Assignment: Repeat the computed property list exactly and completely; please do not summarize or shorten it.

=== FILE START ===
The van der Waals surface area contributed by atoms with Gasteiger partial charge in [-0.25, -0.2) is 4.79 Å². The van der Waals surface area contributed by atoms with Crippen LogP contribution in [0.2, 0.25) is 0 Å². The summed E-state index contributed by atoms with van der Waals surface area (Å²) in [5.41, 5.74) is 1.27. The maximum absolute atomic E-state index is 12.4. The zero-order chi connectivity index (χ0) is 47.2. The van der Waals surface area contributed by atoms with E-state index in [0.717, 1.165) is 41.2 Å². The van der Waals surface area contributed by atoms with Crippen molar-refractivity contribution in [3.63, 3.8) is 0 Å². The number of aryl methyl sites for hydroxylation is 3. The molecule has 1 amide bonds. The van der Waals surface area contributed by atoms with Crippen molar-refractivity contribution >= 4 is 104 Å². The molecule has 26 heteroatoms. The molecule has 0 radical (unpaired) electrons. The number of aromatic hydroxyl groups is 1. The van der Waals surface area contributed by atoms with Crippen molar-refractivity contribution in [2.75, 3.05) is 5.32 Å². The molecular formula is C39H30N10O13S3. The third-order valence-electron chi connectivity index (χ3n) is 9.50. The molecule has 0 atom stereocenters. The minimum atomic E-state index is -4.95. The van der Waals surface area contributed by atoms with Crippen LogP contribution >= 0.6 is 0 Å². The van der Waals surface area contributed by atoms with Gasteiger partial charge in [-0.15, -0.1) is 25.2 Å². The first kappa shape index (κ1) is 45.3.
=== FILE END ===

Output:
The van der Waals surface area contributed by atoms with Gasteiger partial charge in [-0.25, -0.2) is 4.79 Å². The van der Waals surface area contributed by atoms with Crippen LogP contribution in [0.2, 0.25) is 0 Å². The summed E-state index contributed by atoms with van der Waals surface area (Å²) in [5.41, 5.74) is 1.27. The maximum absolute atomic E-state index is 12.4. The zero-order chi connectivity index (χ0) is 47.2. The van der Waals surface area contributed by atoms with E-state index in [0.717, 1.165) is 41.2 Å². The van der Waals surface area contributed by atoms with Crippen molar-refractivity contribution in [3.63, 3.8) is 0 Å². The number of aryl methyl sites for hydroxylation is 3. The molecule has 1 amide bonds. The van der Waals surface area contributed by atoms with Crippen molar-refractivity contribution >= 4 is 104 Å². The molecule has 26 heteroatoms. The molecule has 0 radical (unpaired) electrons. The number of aromatic hydroxyl groups is 1. The van der Waals surface area contributed by atoms with Crippen molar-refractivity contribution in [2.75, 3.05) is 5.32 Å². The molecular formula is C39H30N10O13S3. The third-order valence-electron chi connectivity index (χ3n) is 9.50. The molecule has 0 atom stereocenters. The minimum atomic E-state index is -4.95. The van der Waals surface area contributed by atoms with Crippen LogP contribution >= 0.6 is 0 Å². The van der Waals surface area contributed by atoms with Gasteiger partial charge in [-0.15, -0.1) is 25.2 Å². The first kappa shape index (κ1) is 45.3.